The Philippines may have been named the top investment destination for 2018, but the government must provide more impetus particularly for foreign investors and encourage them to pour capital into the country, an economist said.
Foreign companies, with their huge financial assets, could further contribute in the current administration’s efforts – especially on infrastructure – if only there was a more encouraging environment.
“We still have a lot of problems, the focus is for local companies but for foreign companies there are limited options,” Alvin P. Ang, who is also director of Ateneo Center for Economic Research and Development, told Arab News. “We are moving along that line, but that cannot be achieved in a year’s time.”
Despite this, government is confident that critical reforms it wants in place are right on track.
“Our efforts to create a more business- and investor-friendly environment are gaining traction in the past year and a half and the world is already seeing it,” Socioeconomic Secretary Ernesto M. Pernia said.
The US News & World Report said that the Philippines was the best country to invest in for 2018, beating more developed economics such as Singapore, Australia, the United Kingdom and France.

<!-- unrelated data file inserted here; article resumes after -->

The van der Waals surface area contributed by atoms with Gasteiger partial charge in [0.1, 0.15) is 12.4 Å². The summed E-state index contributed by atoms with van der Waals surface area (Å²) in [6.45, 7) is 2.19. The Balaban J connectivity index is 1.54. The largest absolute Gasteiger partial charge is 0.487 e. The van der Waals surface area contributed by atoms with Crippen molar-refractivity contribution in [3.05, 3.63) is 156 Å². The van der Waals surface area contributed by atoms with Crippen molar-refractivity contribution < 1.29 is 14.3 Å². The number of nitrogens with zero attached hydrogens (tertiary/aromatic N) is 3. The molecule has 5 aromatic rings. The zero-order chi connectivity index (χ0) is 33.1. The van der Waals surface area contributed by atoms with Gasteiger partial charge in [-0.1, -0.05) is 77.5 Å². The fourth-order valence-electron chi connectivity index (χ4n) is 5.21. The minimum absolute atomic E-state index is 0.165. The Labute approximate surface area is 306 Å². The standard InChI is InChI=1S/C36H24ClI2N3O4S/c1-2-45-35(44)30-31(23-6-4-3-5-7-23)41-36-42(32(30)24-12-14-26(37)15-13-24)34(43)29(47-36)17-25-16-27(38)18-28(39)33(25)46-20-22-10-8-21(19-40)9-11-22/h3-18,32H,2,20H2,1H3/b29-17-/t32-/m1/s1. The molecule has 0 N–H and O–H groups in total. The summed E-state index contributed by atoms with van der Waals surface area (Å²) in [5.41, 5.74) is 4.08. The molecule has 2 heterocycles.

The rankings were based primarily from 6,000 business decision makers scoring countries on eight equally weighted country attributes: entrepreneurship, economic stability, favorable tax environment, innovation, skilled labor, technological expertise, dynamism and corruption.
“In contrast to declining inflows of foreign direct investment, or FDI, to Southeast Asia as a whole, the Philippines continued to perform well, according to United Nations data. In years to come, the country is expected to receive more FDI from within the region from powerhouses like China that are looking to utilize labor in developing nations,” US News & World Report said.
And one of the investment areas where the Philippines needs foreign capital is infrastructure, Ang said. “We need extra money [on infrastructure], as local companies have maxed out.”
President Rodrigo Duterte’s administration last year announced a multibillion-dollar “Build, Build, Build” initiative promising to usher in a “golden age of infrastructure” in the next five years. Infrastructure spending would be raised to around 7 percent by 2022 from nearly 4 percent of GDP in 2017.
The $180 billion program includes major projects such as new bridges and roads, a new terminal for Clark International airport, rail projects and the country’s first subway. Thus far, 24 infrastructure flagship projects have been approved, amounting to P1.126 trillion ($21.71 billion).
With most of the flagship projects completed or nearly so by 2022, our infrastructure would be at par with our Asean neighbors,” Pernia said.
Presidential spokesperson Harry Roque meanwhile attributed the Philippines’ top ranking on government’s “fiscal discipline, stable monetary policy, achievable infrastructure program and improved revenue collection,” among others.
Roque likewise assured investors that the government would to continue to implement sound economic policies to improve ease of doing business in the country.
“In pursuance to this, we have recently enacted the anti-red tape law, giving fixed periods for local governments to act on pending applications lodged with them,” he said in a press briefing.